Department of Anthropology
Main Quad - Building 50
Room 51A (Colloquium Room)
The lives of low-income residents in the capital city of Tunis, Tunisia have been impacted materially and socially by a sudden rise in internet use following Tunisia’s revolutionary uprising in 2010-2011. In spite of pronounced financial constraint, by 2015, most households in low-income areas of Tunis were accessing the internet through cell phones, tablets, laptops and desktop computers. Here I ask: what of the purported benevolence of online “crowds” — the crowds that are sourced for their wisdom and beseeched for their cash — can be transferred to low-income neighborhoods that are perceived as crowded? In other words, what representations of low-income internet use might effectively challenge negative associations with these areas? Focusing on the experiences of women, teenagers and children undermines the masculinist homogeneity attributed to popular neighborhoods. The stakes of representation are heightened in Hay Ettadhamon – the most densely populated of all the popular residential areas of Tunis – due to this area’s recent history of revolutionary unrest and subsequent rioting. Area grievances tied to education and unemployment, which are shared by Tunisians around the country, are obscured by a circulating reputation that links crowds to danger, including the danger of crime and Islamic revival. This presentation further queries the emergence of crowd theory in terms of 19th century industrial urbanization and rationalization, considering these historical processes as perceptual grounds for problematizing urban density and protesting crowds. I in turn attempt to problematize egalitarianism – specifically rationalized notions of egalitarianism that help position online crowds as innovative and intelligent while disguising actual inequality.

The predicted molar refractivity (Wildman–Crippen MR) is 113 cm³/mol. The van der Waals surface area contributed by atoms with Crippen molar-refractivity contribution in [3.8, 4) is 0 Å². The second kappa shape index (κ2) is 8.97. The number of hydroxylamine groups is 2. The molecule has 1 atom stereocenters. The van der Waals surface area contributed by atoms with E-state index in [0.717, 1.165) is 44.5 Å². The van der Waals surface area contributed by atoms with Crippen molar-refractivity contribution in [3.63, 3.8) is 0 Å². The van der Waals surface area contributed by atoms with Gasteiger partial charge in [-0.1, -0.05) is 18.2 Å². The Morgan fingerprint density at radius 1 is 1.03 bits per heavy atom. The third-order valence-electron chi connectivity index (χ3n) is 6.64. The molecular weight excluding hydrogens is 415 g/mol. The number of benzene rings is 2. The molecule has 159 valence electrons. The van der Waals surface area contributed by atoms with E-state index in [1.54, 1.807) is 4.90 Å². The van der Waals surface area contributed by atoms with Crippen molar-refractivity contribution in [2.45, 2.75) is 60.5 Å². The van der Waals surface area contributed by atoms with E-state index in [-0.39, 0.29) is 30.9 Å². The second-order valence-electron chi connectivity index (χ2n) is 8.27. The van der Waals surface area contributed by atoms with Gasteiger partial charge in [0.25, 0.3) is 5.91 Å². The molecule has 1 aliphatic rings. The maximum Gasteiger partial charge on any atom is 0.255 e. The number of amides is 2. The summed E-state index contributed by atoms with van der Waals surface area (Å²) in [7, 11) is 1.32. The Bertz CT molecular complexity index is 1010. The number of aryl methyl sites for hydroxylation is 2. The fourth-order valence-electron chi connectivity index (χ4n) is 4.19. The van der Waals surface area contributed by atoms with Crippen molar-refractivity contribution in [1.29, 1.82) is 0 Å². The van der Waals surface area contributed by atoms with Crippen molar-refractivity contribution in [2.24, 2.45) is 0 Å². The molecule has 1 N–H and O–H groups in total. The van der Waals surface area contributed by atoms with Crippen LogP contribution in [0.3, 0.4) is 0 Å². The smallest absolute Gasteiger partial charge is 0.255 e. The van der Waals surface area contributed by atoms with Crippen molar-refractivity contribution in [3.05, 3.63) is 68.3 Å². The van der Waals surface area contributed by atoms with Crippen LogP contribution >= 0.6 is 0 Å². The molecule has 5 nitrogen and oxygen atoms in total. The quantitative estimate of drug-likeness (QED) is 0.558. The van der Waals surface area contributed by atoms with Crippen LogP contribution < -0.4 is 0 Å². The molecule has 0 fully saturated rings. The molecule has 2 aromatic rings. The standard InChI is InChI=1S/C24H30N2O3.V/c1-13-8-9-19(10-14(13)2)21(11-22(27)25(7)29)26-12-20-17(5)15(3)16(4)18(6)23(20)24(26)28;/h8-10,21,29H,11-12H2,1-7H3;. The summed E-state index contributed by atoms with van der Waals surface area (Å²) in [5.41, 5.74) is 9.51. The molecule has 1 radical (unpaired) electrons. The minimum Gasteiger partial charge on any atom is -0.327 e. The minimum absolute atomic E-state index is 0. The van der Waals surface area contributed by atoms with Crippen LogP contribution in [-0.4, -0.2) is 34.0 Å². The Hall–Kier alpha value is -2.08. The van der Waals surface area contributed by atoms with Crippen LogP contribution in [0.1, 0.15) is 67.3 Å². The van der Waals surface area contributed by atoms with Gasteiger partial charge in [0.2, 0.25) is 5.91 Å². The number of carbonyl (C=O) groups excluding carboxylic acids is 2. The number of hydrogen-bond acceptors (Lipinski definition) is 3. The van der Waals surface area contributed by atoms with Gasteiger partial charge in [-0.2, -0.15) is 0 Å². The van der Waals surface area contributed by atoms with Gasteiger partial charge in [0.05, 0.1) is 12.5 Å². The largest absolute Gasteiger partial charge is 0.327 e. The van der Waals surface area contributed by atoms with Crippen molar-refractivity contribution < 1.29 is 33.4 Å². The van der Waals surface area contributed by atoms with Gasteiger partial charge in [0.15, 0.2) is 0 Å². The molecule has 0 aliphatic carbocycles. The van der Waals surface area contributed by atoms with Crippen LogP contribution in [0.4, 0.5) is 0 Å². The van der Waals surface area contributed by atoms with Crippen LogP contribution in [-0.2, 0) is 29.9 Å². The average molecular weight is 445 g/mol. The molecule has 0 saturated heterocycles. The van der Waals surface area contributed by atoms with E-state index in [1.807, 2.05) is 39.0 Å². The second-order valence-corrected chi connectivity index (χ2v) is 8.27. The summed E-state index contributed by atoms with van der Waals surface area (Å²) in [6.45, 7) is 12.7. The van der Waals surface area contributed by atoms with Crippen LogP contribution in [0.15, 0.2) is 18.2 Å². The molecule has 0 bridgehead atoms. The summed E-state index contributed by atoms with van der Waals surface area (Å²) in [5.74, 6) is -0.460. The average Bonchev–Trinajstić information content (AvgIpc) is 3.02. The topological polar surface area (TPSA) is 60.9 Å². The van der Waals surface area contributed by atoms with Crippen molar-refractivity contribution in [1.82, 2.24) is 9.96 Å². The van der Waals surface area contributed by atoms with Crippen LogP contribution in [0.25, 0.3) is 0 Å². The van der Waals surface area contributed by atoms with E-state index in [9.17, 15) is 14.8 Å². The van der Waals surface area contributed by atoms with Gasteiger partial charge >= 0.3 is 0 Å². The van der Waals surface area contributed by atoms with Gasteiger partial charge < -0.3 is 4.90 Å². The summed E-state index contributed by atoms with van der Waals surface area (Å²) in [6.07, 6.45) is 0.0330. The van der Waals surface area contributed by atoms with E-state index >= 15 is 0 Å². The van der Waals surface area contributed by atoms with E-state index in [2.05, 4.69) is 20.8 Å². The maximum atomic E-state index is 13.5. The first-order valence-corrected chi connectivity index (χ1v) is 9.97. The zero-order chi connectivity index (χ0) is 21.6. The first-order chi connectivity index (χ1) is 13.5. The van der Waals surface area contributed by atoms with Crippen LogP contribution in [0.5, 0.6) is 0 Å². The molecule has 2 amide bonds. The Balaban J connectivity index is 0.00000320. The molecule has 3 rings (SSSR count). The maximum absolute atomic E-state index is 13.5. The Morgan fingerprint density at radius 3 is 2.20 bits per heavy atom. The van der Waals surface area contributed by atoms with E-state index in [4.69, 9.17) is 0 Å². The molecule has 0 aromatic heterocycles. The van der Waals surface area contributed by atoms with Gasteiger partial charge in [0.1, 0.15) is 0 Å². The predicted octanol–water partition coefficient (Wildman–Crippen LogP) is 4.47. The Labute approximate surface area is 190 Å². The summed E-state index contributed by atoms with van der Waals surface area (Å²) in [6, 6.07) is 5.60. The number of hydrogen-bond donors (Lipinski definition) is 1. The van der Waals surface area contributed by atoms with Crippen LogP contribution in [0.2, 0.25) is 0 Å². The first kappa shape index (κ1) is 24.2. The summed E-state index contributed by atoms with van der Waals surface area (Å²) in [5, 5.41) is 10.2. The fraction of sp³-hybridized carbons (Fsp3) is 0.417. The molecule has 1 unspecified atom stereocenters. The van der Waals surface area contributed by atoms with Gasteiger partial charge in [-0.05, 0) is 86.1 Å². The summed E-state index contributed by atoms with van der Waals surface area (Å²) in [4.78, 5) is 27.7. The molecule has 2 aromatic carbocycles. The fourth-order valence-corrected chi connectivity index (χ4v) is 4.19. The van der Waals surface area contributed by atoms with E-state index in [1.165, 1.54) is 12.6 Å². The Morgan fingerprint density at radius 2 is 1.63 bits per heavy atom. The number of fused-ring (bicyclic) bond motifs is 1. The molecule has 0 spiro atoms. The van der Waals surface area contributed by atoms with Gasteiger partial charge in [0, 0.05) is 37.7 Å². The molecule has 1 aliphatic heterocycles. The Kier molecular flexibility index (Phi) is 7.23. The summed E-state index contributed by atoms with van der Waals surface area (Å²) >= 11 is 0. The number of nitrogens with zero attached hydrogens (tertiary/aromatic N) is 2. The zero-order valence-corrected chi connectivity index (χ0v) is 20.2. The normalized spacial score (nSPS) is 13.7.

Karem Said is a Doctoral Candidate in the Department of Anthropology. She will be a fellow at the Michelle R. Clayman Institute for Gender Research in 2017-2018.